That's the Way the Cookie Crumbles by Dr. Joe Schwarcz
62 All-New Commentaries on the Fascinating Chemistry of Everyday Life

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Synopsis

Interesting anecdotes and engaging tales make science fun, meaningful, and accessible. Separating sense from nonsense and fact from myth, these essays cover everything from the ups of helium to the downs of drain cleaners and provide answers to numerous mysteries, such as why bug juice is used to color ice cream and how spies used secret inks. Mercury in teeth, arsenic in water, lead in the environment, and aspartame in food are discussed. Mythbusters include the fact that Edison did not invent the light bulb and that walking on hot coals does not require paranormal powers. The secret life of bagels is revealed, and airbags, beer, and soap yield their mysteries. These and many more surprising, educational, and entertaining commentaries show the relevance of science to everyday life.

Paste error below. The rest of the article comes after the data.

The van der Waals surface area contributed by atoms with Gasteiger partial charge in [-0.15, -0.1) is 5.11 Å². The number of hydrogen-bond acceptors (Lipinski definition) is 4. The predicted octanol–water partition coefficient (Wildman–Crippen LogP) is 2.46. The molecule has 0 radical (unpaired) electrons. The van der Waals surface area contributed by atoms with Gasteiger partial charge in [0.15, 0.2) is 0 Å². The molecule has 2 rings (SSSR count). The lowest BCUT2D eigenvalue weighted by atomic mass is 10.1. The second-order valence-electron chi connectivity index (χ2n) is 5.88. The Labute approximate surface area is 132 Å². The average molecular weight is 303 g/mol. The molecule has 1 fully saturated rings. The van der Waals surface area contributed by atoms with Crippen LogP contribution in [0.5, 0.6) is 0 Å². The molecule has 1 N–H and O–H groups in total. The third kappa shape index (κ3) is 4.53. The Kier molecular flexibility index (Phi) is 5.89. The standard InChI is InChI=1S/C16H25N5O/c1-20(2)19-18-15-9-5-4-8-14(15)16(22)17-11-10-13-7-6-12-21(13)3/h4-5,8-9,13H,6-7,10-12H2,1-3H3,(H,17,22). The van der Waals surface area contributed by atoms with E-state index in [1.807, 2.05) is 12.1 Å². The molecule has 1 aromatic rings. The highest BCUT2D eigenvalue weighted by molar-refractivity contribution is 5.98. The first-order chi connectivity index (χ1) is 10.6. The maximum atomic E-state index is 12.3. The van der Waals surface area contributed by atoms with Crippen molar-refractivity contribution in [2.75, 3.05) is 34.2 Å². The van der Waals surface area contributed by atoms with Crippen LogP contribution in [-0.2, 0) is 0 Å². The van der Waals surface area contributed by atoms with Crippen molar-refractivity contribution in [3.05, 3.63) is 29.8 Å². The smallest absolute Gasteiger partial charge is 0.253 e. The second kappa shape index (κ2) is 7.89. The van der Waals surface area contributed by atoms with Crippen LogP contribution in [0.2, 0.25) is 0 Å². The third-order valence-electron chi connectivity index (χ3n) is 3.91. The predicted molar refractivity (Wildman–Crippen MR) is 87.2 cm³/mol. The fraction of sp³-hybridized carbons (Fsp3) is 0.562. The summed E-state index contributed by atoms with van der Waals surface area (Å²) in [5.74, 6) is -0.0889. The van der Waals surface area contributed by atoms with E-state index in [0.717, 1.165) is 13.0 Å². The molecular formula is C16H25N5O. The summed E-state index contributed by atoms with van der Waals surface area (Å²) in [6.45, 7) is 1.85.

About Dr. Joe Schwarcz

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Dr. Joe Schwarcz is a professor of chemistry and director of the Office for Chemistry and Society at McGill University. He has received many honors, including the prestigious American Chemical Society's Grady-Stack Award for interpreting chemistry for the public. He lives in Montreal.
 
Published October 1, 2002 by ECW Press. 277 pages
Genres: Education & Reference, Science & Math, Professional & Technical. Non-fiction

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